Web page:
CS received his MS degree (grade 110/110 cum laude) and Ph.D. degree in computer engineering from the University of Catania (Italy) in 2004 and 2008, respectively, where he is currently an assistant professor. His research interests include mainly computer vision, pattern recognition, machine learning and multimedia. He has particular interest in ecological data, being involved in several projects dealing with multimedia in ecology. He has coauthored more than 100 publications in international refereed journals and conference proceedings. As further research activities, he has organized and chaired dedicated workshops on multimedia in ecology (MAED 2012, MAED 2013 and MAED 2014) several special sessions at mainstream conferences and several special issues of international journals with impact factor. He is a member of the editorial board of Ecological Informatics Journal.
GMF received his M.S. degree in computer science (egregia cum laude) from the University of Catania, Italy, in 2004, and his Ph.D. degree in computer science in 2008. He joined the Image Processing Laboratory (IPLAB) at the Department of Mathematics and Computer Science - University of Catania, in 2008. He is an assistant professor of Computer Science at the University of Catania (since 2008) and a contract professor of Computer Vision at the Academy of Arts of Catania (since 2004). His research interests lie in the fields of computer vision, pattern recognition and machine learning. He has edited four volumes and coauthored more than 60 papers in international journals, conference proceedings and book chapters. He is a co-inventor of four international patents. He serves as a reviewer and on the programme committee for major international journals and international conferences. He founded (in 2006) and currently directs the International Computer Vision Summer School.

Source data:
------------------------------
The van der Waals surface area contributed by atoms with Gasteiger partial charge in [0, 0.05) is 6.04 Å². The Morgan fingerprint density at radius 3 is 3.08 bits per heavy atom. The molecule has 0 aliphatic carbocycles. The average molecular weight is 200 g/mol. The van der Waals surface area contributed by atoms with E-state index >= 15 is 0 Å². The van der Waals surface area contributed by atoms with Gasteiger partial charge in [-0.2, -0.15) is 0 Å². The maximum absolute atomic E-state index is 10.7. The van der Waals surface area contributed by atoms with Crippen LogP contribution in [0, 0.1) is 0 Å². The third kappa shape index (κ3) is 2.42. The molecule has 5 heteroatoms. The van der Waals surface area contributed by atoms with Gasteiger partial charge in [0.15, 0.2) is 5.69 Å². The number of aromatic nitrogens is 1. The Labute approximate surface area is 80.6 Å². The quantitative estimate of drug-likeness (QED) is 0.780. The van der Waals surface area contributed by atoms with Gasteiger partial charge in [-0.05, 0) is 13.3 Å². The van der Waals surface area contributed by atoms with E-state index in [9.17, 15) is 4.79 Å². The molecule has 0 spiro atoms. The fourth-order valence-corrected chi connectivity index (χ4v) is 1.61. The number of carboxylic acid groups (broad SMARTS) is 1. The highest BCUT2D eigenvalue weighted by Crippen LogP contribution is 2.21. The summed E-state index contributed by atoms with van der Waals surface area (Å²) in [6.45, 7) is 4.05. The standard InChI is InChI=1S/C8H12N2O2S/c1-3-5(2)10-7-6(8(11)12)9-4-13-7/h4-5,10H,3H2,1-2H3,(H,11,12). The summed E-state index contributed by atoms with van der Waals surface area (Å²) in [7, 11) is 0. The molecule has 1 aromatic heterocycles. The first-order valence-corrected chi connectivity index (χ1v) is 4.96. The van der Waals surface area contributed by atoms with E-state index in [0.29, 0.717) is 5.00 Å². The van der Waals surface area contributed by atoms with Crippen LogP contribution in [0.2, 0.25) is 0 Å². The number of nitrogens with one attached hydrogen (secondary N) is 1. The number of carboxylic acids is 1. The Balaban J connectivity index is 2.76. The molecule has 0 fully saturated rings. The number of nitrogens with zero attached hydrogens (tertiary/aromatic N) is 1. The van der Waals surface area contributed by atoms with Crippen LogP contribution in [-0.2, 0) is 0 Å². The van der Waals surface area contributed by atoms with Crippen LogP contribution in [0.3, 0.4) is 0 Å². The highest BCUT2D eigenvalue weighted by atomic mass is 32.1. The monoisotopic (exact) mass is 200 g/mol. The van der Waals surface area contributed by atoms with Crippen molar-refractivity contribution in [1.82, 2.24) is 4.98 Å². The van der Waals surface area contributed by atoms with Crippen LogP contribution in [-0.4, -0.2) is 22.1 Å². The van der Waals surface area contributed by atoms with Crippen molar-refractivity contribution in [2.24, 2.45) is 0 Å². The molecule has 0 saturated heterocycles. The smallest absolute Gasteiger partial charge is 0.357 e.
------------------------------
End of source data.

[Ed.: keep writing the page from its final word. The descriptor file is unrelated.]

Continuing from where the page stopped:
BB received in 2005 a master’s degree from the Free University of Amsterdam in computer science on a thesis entitled ‘Fast object detection’. This thesis was the result of a successful internship at the company PrimeVision, where he developed methods for fast detection (localization) of licence plates, faces and addresses in images. He received his PhD at the University of Twente, in the field of face recognition with special interests in face registration and illumination correction. His current research interests are domain-specific image retrieval, collection of image-based ground-truth annotations, discovering the illumination in a scene, object detection and recognition. He has been organizing several scientific workshops (VAIB 2012, VIGTA 2012 and 2013) and is a guest editor for the related special issues. He has published several journals and conference articles on biometrics and computer vision.